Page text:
Act like you own the place

  • Published
  • By Chief Master Sgt. Tim Karsten
  • 1st Special Operations Wing Inspector General Office
(Editor's note: Chief Master Sgt. Richard Parsons, 23rd Wing command chief, recently sent a base-wide email with this attached commentary to emphasize the importance of taking care of our workplace. "I went to great lengths to find this message because I think it sends a very valuable message about how we treat our base, facilities and offices," he said. "In a day when we have contractors that come to clean up after us, we seem to have forgotten it is our house. Enjoy the read.")

The brown root beer can laying on its side was as still as death in front of a car in the parking lot. To me it looked like a huge cancerous growth on the asphalt as I rounded the corner in search of an available spot for my car.

This was no ordinary parking lot. It was a barracks parking lot that was nearly full to capacity. This parking lot was also right next to the wing inspector general office where I work.

Luckily, I thought, the offending can lay right in the path of a young Airman I observed making his way across the parking lot to his vehicle. I imagined the Airman demonstrating his full commitment to the Air Force by taking immediate action and removing that out-of-place object left by another dastardly individual, one who is not suitable to wear a uniform. I watched my hero make his way right for the can, and then simply stepped right over the can as he continued on his way.

My hopes of seeing a remarkable act by my supposed hero were dashed to pieces in that one step, and I decided it was time to intervene. After parking my car, I walked over to the young man, who by now was in his truck. He removed himself from his vehicle to speak with me.

Well, I thought, at least, he knows how to talk with someone wearing chief stripes. The conversation went something like this:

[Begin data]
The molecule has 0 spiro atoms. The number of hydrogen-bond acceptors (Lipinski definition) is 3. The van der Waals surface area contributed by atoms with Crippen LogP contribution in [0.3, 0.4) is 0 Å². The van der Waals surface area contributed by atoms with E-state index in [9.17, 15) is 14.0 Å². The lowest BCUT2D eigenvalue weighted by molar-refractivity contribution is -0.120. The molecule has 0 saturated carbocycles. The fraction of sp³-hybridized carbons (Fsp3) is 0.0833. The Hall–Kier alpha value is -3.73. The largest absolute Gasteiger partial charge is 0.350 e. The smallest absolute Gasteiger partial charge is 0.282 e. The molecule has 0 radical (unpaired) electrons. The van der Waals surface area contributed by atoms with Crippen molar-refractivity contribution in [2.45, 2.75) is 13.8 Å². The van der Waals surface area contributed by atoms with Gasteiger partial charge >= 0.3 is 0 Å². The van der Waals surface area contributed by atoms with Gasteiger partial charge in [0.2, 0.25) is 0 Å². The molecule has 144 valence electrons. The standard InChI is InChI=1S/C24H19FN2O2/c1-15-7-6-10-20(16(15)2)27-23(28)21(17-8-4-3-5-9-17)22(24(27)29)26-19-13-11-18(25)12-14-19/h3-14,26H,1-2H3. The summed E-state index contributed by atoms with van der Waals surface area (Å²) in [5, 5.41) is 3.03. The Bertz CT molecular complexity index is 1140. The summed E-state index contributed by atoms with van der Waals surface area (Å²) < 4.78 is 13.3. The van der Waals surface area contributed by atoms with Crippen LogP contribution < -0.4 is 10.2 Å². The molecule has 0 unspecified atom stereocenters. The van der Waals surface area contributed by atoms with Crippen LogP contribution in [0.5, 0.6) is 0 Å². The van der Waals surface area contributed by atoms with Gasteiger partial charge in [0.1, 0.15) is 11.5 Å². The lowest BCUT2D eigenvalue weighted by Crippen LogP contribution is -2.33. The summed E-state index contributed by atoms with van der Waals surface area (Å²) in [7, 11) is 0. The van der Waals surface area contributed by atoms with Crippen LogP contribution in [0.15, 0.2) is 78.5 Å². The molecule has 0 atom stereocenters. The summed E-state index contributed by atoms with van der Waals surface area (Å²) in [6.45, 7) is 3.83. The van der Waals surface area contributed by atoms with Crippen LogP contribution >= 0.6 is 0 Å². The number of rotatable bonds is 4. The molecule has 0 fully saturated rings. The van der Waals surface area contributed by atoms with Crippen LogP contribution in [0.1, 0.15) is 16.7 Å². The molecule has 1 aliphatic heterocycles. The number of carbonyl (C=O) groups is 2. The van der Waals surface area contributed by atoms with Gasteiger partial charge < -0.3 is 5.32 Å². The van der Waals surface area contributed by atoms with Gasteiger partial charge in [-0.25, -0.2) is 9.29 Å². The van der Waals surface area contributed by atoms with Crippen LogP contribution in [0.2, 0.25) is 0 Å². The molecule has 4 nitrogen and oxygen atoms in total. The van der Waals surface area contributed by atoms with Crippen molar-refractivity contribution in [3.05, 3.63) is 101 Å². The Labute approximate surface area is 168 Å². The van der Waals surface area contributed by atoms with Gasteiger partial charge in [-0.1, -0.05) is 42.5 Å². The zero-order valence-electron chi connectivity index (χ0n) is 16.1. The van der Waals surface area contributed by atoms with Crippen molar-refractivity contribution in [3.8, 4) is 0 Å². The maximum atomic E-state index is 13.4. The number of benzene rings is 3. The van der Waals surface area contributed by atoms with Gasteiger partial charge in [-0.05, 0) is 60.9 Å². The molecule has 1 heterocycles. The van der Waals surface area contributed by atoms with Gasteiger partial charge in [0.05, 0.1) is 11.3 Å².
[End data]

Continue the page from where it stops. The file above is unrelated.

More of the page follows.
"Young man, are you on active duty?"

"Yes sir."

"Did you see that can you stepped over back there?"

No real feedback came from the young man standing there in the open door and his civilian clothes.

"Do you know the difference between those who own and those who rent? Those who rent walk past the trash on the land they don't own and expect a laborer or the landlord to pick it up. Those who own the land know no one else will take the trash off their land so they stop, pick it up and take care of it personally."

I think I saw a glimmer of understanding.

"Don't worry about it now. I'll get the can. You go on your way. I just wanted to leave you with that thought."

With that I left him, grabbed a bag that was under the car next to his truck and then picked up the can on the road and dropped them in a dumpster. This only required a slight deviation from the normal path to my office.

Maybe I experienced what six retired chief master sergeants of the Air Force were discussing when they spoke to my class at the Senior NCO Academy. They sat side-by-side, oldest to youngest.

The oldest chief master sergeant of the Air Force said something that caught my attention. It was something like, "When I came in the service, the old guys there didn't think I was worth anything," Then he pointed to the one next to him. "When he came in, I didn't think he was worth anything."

He continued pointing at each retired chief master sergeant of the Air Force on the stage down the line generationally in the same manner. He reminded us all that the senior didn't think highly of the junior's generation when they joined the service.

Another chief master sergeant of the Air Force then made the point that leadership made the difference to each of the generations sitting up on the stage, and leadership is what made a difference to those sitting in the audience.

We apparently still need leaders who will make owners out of those who are part of today's Air Force -- Airmen who will stop and clean up a "mess" others have made and not just walk past it.

The Air Force is smaller now than it has ever been, but we are engaged in more operations than ever. There is no space left in today's Air Force for renters.